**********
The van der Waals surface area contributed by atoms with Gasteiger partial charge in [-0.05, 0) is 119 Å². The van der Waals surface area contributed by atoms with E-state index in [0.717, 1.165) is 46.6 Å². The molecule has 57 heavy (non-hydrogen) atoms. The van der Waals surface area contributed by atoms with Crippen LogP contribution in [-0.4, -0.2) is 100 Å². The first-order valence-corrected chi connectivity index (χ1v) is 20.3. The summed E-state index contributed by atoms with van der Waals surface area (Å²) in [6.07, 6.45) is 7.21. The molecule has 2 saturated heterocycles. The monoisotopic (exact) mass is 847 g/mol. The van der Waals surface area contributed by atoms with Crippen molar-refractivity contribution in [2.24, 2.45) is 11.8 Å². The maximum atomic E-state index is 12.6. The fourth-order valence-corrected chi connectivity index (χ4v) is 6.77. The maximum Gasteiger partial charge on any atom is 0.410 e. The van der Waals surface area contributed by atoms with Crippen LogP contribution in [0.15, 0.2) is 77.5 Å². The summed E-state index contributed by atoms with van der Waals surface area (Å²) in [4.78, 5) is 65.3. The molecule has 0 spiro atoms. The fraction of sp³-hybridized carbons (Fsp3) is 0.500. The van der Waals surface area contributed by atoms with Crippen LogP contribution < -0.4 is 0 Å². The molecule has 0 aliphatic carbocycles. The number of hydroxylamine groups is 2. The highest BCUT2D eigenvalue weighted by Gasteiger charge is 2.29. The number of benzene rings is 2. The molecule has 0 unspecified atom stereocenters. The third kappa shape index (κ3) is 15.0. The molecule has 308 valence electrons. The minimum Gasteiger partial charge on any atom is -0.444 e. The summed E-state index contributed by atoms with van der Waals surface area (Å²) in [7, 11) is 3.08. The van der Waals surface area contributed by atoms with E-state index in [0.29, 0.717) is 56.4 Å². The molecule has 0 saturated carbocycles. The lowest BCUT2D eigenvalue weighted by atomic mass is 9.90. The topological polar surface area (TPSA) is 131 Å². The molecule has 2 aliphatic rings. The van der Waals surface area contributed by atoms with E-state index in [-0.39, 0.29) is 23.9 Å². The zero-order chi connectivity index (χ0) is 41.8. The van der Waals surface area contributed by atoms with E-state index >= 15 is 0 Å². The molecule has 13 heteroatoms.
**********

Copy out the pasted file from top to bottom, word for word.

The van der Waals surface area contributed by atoms with Gasteiger partial charge in [-0.05, 0) is 119 Å². The van der Waals surface area contributed by atoms with E-state index in [0.717, 1.165) is 46.6 Å². The molecule has 57 heavy (non-hydrogen) atoms. The van der Waals surface area contributed by atoms with Crippen LogP contribution in [-0.4, -0.2) is 100 Å². The first-order valence-corrected chi connectivity index (χ1v) is 20.3. The summed E-state index contributed by atoms with van der Waals surface area (Å²) in [6.07, 6.45) is 7.21. The molecule has 2 saturated heterocycles. The monoisotopic (exact) mass is 847 g/mol. The van der Waals surface area contributed by atoms with Crippen molar-refractivity contribution in [2.24, 2.45) is 11.8 Å². The maximum atomic E-state index is 12.6. The fourth-order valence-corrected chi connectivity index (χ4v) is 6.77. The maximum Gasteiger partial charge on any atom is 0.410 e. The van der Waals surface area contributed by atoms with Crippen LogP contribution in [0.15, 0.2) is 77.5 Å². The summed E-state index contributed by atoms with van der Waals surface area (Å²) in [4.78, 5) is 65.3. The molecule has 0 spiro atoms. The fraction of sp³-hybridized carbons (Fsp3) is 0.500. The van der Waals surface area contributed by atoms with Crippen LogP contribution < -0.4 is 0 Å². The molecule has 0 aliphatic carbocycles. The number of hydroxylamine groups is 2. The highest BCUT2D eigenvalue weighted by Gasteiger charge is 2.29. The number of benzene rings is 2. The molecule has 0 unspecified atom stereocenters. The third kappa shape index (κ3) is 15.0. The molecule has 308 valence electrons. The minimum Gasteiger partial charge on any atom is -0.444 e. The summed E-state index contributed by atoms with van der Waals surface area (Å²) in [7, 11) is 3.08. The van der Waals surface area contributed by atoms with E-state index in [0.29, 0.717) is 56.4 Å². The molecule has 0 saturated carbocycles. The lowest BCUT2D eigenvalue weighted by atomic mass is 9.90. The topological polar surface area (TPSA) is 131 Å². The molecule has 2 aliphatic rings. The van der Waals surface area contributed by atoms with E-state index in [-0.39, 0.29) is 23.9 Å². The zero-order chi connectivity index (χ0) is 41.8. The van der Waals surface area contributed by atoms with E-state index >= 15 is 0 Å². The molecule has 13 heteroatoms.